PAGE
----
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Issue #159: October 15, 2005.


  • Oprah is adding Broadway producer to her long list of achievements.  When The Color Purple the Musical debuts December 1 at the Broadway Theatre Oprah will be there to see what was her film debut come to life on the stage.
  • Continuing with the film to stage theme, Dolly Parton is currently scoring a musical version of her 1980 movie Nine to Five with a Broadway date set for the fall of 2006 or early 2007.
  • It looks like Dirty Rotten Scoundrels took a serious dip in sales during the two-week vacation John Lithgow took in August.  Producers are scrambling to find just the right replacement for Lithgow when his contract expires on January 8.  The rumor mill has them chatting with Kelsey Grammer.
  • The 1980's musical Dreamgirls is heading for the big screen in December 2006.  This groundbreaking original musical debuted on Broadway in December 1982 and played over 1,000 performances closing in August 1985.  Loosely based on the rise of the 60's trio The Supremes, Dreamgirls the film will star Beyonce Knowles, Jamie Foxx and Eddie Murphy.

London's West End

  • Dame Judi Dench is set to return to the West End in a revival of Noel Coward's Hay Fever in April at the Royal Haymarket.

Bits & Pieces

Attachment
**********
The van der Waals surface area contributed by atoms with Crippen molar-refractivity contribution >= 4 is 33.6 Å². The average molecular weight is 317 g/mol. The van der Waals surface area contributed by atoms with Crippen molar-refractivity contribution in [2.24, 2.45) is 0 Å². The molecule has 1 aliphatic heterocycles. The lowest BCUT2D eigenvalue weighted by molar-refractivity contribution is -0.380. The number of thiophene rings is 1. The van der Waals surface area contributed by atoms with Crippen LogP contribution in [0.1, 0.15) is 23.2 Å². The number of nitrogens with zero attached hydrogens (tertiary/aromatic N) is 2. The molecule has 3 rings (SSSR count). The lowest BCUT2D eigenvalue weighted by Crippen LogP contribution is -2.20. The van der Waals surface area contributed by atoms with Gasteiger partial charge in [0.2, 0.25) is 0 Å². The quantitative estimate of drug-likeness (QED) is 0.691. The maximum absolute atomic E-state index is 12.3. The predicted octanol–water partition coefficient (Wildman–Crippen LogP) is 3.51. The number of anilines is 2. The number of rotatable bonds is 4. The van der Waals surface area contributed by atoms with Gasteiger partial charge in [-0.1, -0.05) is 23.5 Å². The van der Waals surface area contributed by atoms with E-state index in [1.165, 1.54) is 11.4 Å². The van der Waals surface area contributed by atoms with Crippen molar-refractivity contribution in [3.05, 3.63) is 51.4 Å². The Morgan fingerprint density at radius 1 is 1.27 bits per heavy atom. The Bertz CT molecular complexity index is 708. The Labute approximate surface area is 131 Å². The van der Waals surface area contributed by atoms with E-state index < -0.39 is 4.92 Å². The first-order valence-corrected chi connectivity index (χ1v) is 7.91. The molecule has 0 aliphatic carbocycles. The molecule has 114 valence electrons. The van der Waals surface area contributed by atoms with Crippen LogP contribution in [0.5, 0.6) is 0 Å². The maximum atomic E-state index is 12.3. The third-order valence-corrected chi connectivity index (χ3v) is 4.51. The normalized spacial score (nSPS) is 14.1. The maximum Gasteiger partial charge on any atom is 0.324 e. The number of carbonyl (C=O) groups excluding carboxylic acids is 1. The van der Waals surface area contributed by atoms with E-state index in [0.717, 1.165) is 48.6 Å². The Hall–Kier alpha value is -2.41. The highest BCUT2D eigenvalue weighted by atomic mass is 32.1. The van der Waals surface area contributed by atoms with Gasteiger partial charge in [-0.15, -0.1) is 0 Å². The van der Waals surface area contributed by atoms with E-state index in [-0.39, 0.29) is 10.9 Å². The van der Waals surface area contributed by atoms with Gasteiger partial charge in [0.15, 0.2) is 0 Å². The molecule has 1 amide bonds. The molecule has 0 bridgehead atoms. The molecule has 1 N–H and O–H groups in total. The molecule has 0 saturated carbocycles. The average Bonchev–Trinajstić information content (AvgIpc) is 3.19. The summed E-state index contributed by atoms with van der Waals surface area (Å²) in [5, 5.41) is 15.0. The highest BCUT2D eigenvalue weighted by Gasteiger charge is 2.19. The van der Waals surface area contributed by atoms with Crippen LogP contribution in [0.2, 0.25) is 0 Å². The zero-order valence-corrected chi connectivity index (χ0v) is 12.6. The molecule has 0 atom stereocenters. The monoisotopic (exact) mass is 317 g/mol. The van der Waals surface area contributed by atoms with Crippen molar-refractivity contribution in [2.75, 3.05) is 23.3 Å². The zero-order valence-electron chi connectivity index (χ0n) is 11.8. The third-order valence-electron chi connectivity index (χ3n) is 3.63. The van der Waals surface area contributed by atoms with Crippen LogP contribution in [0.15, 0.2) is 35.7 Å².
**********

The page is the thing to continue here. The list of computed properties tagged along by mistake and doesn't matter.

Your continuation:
• British playwright Harold Pinter was honoured recently with the 2005 Nobel Prize for literature.  The 75-year-old east Londoner is known for such riveting plays as Betrayal, The Caretaker, No Man's Land, The Homecoming and The Birthday Party.  His talents are not exclusively as a writer, Pinter has made his mark as a director, actor, poet and political activist.

Curtain Call

  • The passing of playwright August Wilson recently, of liver cancer, is the end of an era.  Mr. Wilson wrote a 10-play cycle recording the black experience in 20th-century America.  During this journey we were privileged to have such great works as Fences, The Piano Lesson and Ma Rainey's Black Bottom.  His plays were thought provoking, and poetic speaking to the effects of slavery on succeeding generations of black Americans.  It is fitting that shortly after his passing Broadway's Virginia Theatre was rededicated as The August Wilson Theatre.  The public ceremony took place on October 16 celebrating the multi Pulitzer Prize winner.

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